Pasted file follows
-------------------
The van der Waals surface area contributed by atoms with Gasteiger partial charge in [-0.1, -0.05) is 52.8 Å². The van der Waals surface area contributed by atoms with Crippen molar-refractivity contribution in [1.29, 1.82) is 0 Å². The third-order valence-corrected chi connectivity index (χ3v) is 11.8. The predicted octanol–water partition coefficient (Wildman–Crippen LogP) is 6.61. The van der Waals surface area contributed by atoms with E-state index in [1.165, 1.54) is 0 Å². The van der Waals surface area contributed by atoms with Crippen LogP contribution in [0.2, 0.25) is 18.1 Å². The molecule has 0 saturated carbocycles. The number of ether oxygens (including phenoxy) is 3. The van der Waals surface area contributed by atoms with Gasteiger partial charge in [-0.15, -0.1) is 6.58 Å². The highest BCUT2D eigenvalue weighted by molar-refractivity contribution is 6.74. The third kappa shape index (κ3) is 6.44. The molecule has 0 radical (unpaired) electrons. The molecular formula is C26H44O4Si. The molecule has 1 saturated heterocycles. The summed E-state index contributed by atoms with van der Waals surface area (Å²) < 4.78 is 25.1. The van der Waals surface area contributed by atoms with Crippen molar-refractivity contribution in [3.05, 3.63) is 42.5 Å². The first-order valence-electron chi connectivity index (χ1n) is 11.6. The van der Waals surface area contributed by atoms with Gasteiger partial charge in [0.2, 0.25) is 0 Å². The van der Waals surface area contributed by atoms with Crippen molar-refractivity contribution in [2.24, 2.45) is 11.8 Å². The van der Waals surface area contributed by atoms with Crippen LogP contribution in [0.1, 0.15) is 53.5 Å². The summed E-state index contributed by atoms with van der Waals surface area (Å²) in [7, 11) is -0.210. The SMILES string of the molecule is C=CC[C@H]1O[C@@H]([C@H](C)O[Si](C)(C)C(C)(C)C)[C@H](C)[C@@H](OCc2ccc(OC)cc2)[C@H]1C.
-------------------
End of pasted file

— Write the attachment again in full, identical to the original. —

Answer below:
The van der Waals surface area contributed by atoms with Gasteiger partial charge in [-0.1, -0.05) is 52.8 Å². The van der Waals surface area contributed by atoms with Crippen molar-refractivity contribution in [1.29, 1.82) is 0 Å². The third-order valence-corrected chi connectivity index (χ3v) is 11.8. The predicted octanol–water partition coefficient (Wildman–Crippen LogP) is 6.61. The van der Waals surface area contributed by atoms with E-state index in [1.165, 1.54) is 0 Å². The van der Waals surface area contributed by atoms with Crippen LogP contribution in [0.2, 0.25) is 18.1 Å². The molecule has 0 saturated carbocycles. The number of ether oxygens (including phenoxy) is 3. The van der Waals surface area contributed by atoms with Gasteiger partial charge in [-0.15, -0.1) is 6.58 Å². The highest BCUT2D eigenvalue weighted by molar-refractivity contribution is 6.74. The third kappa shape index (κ3) is 6.44. The molecule has 0 radical (unpaired) electrons. The molecular formula is C26H44O4Si. The molecule has 1 saturated heterocycles. The summed E-state index contributed by atoms with van der Waals surface area (Å²) < 4.78 is 25.1. The van der Waals surface area contributed by atoms with Crippen molar-refractivity contribution in [3.05, 3.63) is 42.5 Å². The first-order valence-electron chi connectivity index (χ1n) is 11.6. The van der Waals surface area contributed by atoms with Gasteiger partial charge in [0.2, 0.25) is 0 Å². The van der Waals surface area contributed by atoms with Crippen molar-refractivity contribution in [2.24, 2.45) is 11.8 Å². The van der Waals surface area contributed by atoms with Crippen LogP contribution in [0.1, 0.15) is 53.5 Å². The summed E-state index contributed by atoms with van der Waals surface area (Å²) in [7, 11) is -0.210. The SMILES string of the molecule is C=CC[C@H]1O[C@@H]([C@H](C)O[Si](C)(C)C(C)(C)C)[C@H](C)[C@@H](OCc2ccc(OC)cc2)[C@H]1C.